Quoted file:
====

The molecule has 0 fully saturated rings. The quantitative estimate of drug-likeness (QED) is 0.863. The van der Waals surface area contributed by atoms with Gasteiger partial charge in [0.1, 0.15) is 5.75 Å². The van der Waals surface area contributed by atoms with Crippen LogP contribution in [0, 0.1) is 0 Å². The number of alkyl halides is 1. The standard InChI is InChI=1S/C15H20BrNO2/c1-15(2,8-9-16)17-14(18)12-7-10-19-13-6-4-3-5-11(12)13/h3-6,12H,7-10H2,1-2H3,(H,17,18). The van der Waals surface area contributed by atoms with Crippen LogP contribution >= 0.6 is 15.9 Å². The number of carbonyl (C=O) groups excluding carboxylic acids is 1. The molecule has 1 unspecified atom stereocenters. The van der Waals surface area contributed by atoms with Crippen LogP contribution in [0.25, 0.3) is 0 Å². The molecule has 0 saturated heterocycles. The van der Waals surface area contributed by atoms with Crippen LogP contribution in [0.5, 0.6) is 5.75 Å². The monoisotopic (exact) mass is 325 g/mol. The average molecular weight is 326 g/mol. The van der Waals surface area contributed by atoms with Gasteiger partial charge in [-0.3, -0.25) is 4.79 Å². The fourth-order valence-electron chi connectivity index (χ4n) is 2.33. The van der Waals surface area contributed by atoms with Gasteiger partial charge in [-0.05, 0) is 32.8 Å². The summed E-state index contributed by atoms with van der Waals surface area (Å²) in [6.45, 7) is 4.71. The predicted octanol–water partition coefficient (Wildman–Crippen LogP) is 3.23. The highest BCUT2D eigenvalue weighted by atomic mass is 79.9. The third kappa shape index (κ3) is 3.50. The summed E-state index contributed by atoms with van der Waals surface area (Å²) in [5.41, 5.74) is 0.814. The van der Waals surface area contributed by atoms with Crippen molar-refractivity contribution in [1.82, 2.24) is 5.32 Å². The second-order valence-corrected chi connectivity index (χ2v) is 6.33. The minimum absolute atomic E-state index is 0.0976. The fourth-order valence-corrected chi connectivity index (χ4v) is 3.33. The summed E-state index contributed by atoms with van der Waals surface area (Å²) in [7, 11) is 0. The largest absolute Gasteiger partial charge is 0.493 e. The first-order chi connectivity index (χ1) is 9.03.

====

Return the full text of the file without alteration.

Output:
The molecule has 0 fully saturated rings. The quantitative estimate of drug-likeness (QED) is 0.863. The van der Waals surface area contributed by atoms with Gasteiger partial charge in [0.1, 0.15) is 5.75 Å². The van der Waals surface area contributed by atoms with Crippen LogP contribution in [0, 0.1) is 0 Å². The number of alkyl halides is 1. The standard InChI is InChI=1S/C15H20BrNO2/c1-15(2,8-9-16)17-14(18)12-7-10-19-13-6-4-3-5-11(12)13/h3-6,12H,7-10H2,1-2H3,(H,17,18). The van der Waals surface area contributed by atoms with Crippen LogP contribution >= 0.6 is 15.9 Å². The number of carbonyl (C=O) groups excluding carboxylic acids is 1. The molecule has 1 unspecified atom stereocenters. The van der Waals surface area contributed by atoms with Crippen LogP contribution in [0.25, 0.3) is 0 Å². The molecule has 0 saturated heterocycles. The van der Waals surface area contributed by atoms with Crippen LogP contribution in [0.5, 0.6) is 5.75 Å². The monoisotopic (exact) mass is 325 g/mol. The average molecular weight is 326 g/mol. The van der Waals surface area contributed by atoms with Gasteiger partial charge in [-0.3, -0.25) is 4.79 Å². The fourth-order valence-electron chi connectivity index (χ4n) is 2.33. The van der Waals surface area contributed by atoms with Gasteiger partial charge in [-0.05, 0) is 32.8 Å². The summed E-state index contributed by atoms with van der Waals surface area (Å²) in [6.45, 7) is 4.71. The predicted octanol–water partition coefficient (Wildman–Crippen LogP) is 3.23. The highest BCUT2D eigenvalue weighted by atomic mass is 79.9. The third kappa shape index (κ3) is 3.50. The summed E-state index contributed by atoms with van der Waals surface area (Å²) in [5.41, 5.74) is 0.814. The van der Waals surface area contributed by atoms with Crippen molar-refractivity contribution in [1.82, 2.24) is 5.32 Å². The second-order valence-corrected chi connectivity index (χ2v) is 6.33. The minimum absolute atomic E-state index is 0.0976. The fourth-order valence-corrected chi connectivity index (χ4v) is 3.33. The summed E-state index contributed by atoms with van der Waals surface area (Å²) in [7, 11) is 0. The largest absolute Gasteiger partial charge is 0.493 e. The first-order chi connectivity index (χ1) is 9.03.